|Born||April 9, 1966|
|Occupation||Associate Professor at Brigham Young University|
Matthew R. Linford (born April 9, 1966) is an Associate Professor at Brigham Young University, Department of Chemistry and Biochemistry (Provo, Utah) since September 2006. His lab is devoted towards synthesizing hydrophobic surfaces, diamond stationary phases for liquid chromatography and microfabricated TLC plates.
He has a core expertise in surface modification and characterization. In particular, he has experience in studying organic thin films (monolayer and polymer), modifying silicon, diamond, silicon oxide, gold, and polymers, surface patterning, surface organic chemistry, thin-film deposition with silanes, alkenes, thiols, and by sputtering. In his group they also undertake liquid chromatography (HPLC and TLC) and solid phase extraction (SPE), develop hydrophobic coatings for various materials, study materials for optical data storage, and perform surface analysis by XPS, ToF-SIMS, wetting, optical ellipsometry, and FTIR. His lab also perform chemometrics of mass spec data (PCA, MCR, cluster analysis, and PLS).
Accomplishments during this tenure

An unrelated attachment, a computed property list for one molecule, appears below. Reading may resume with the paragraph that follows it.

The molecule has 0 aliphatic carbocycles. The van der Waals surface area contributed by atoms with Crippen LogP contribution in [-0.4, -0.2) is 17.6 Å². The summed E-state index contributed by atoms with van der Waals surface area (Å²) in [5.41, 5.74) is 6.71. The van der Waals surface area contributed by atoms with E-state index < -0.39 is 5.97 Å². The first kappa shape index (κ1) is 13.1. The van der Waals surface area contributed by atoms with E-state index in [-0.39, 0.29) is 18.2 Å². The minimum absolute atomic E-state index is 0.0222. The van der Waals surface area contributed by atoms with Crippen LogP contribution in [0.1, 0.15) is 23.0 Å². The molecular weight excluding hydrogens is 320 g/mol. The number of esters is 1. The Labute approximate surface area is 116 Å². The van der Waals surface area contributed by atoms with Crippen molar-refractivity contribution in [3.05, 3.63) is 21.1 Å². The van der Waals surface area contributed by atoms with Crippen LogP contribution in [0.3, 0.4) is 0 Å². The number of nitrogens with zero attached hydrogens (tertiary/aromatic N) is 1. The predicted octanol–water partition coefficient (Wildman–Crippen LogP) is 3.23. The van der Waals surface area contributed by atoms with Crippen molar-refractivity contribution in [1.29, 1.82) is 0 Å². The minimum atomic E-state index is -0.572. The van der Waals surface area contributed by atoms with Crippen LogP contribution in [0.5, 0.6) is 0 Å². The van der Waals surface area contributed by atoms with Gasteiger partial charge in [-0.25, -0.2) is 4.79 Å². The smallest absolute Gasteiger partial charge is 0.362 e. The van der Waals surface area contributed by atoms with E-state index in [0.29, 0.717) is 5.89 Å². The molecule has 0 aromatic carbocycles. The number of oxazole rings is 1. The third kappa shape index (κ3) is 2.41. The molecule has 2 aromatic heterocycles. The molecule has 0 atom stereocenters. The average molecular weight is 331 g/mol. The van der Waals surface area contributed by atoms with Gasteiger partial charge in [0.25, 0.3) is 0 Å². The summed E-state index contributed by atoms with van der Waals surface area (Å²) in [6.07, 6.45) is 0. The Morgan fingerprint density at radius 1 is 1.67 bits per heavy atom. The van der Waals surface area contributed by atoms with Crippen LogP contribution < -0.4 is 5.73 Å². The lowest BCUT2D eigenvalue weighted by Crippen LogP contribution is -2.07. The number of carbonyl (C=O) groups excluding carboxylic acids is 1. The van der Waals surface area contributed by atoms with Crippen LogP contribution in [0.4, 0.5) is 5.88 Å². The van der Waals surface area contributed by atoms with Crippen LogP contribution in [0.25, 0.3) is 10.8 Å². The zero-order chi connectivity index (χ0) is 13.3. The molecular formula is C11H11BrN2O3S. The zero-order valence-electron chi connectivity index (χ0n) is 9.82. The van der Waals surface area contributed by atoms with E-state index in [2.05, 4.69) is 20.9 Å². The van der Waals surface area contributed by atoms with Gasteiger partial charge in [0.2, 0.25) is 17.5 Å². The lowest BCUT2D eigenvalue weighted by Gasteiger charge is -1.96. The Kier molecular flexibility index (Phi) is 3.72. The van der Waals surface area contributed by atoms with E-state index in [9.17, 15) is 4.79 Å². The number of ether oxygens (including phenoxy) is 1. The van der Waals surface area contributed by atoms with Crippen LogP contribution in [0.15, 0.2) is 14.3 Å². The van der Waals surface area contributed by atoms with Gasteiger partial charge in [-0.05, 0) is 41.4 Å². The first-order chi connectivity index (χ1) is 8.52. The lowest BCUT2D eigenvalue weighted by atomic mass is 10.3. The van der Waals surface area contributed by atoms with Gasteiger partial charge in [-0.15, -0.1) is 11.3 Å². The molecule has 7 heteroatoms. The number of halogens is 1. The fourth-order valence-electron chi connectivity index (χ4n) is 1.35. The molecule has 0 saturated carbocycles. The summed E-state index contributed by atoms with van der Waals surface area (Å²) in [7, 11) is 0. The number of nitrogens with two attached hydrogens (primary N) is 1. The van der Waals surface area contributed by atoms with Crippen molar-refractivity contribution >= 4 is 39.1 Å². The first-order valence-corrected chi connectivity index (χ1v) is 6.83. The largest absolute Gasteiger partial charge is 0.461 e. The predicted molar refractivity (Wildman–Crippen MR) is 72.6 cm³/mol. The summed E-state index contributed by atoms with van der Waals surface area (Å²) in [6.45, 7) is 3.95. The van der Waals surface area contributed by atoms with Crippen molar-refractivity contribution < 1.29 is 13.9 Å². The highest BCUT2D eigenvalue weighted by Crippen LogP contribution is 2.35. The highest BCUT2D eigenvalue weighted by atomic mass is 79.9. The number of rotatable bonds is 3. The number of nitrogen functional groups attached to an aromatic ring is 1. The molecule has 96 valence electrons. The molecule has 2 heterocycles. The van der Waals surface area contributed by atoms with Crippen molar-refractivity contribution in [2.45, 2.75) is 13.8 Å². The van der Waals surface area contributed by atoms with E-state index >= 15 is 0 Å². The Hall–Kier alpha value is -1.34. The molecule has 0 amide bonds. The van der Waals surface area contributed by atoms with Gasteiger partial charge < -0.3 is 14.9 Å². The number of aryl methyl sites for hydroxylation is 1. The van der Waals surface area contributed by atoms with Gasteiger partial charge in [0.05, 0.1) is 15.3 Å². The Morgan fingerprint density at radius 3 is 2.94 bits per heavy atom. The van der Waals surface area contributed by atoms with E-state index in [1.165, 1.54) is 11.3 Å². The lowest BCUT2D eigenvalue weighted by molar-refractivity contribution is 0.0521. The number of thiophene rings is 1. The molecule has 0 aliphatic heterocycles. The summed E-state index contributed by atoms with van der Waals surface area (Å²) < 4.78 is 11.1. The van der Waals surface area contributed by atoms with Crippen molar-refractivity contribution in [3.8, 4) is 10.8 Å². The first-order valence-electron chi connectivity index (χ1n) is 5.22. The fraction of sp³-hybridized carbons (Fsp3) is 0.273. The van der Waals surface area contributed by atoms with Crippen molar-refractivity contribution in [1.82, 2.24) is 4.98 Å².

In BYU he received BYU Technology Transfer Award on August 25, 2009 at the annual BYU university conference. He was invited (and first) speaker at the Nagasaki Syposium on Nano-Dynamics 2009, Nagasaki University, Nagasaki, Japan. His work on polymer growth on silicon appeared on the cover of Macromolecular Rapid Communications in 2008. He was named as ‘Member of the Editorial Board’ (MEB) of the journal: Nanoscience and Nanotechnology Letters (NNL) 2008. He was a Co-PI on a $1,000,000 grant from NSF, 2007. His work has been acknowledged in many journals such as his work on thin layer chromatography was written up in LCGC, Vol. 29, No. 5, p. 386, 2011 in an article entitled: “Self-Assembled Nanomaterials for Enhanced Chemical Separations” by Stephanie A. Archer-Artmann and Lisa A. Holland as guest authors for Ronald E. Majors. His chromatography work was mentioned in LCGC, Vol. 28, No. 9, p. 774, 2010 in an article entitled: “Highlights of HPLC 2010” by Ronald E. Majors. His work on Protein Microarrays appeared in the Journal of the American Chemical Society (2007) and he published two papers in Chemistry of Materials in 2007: Chemistry of Materials 2007; 19, 1671–1678 and Chemistry of Materials 2007; 19, 5052-5054. He has published more than 136 times, which includes many patents and large number of research papers, peer-reviewed papers, conference proceedings, contribution to database, book chapters, etc.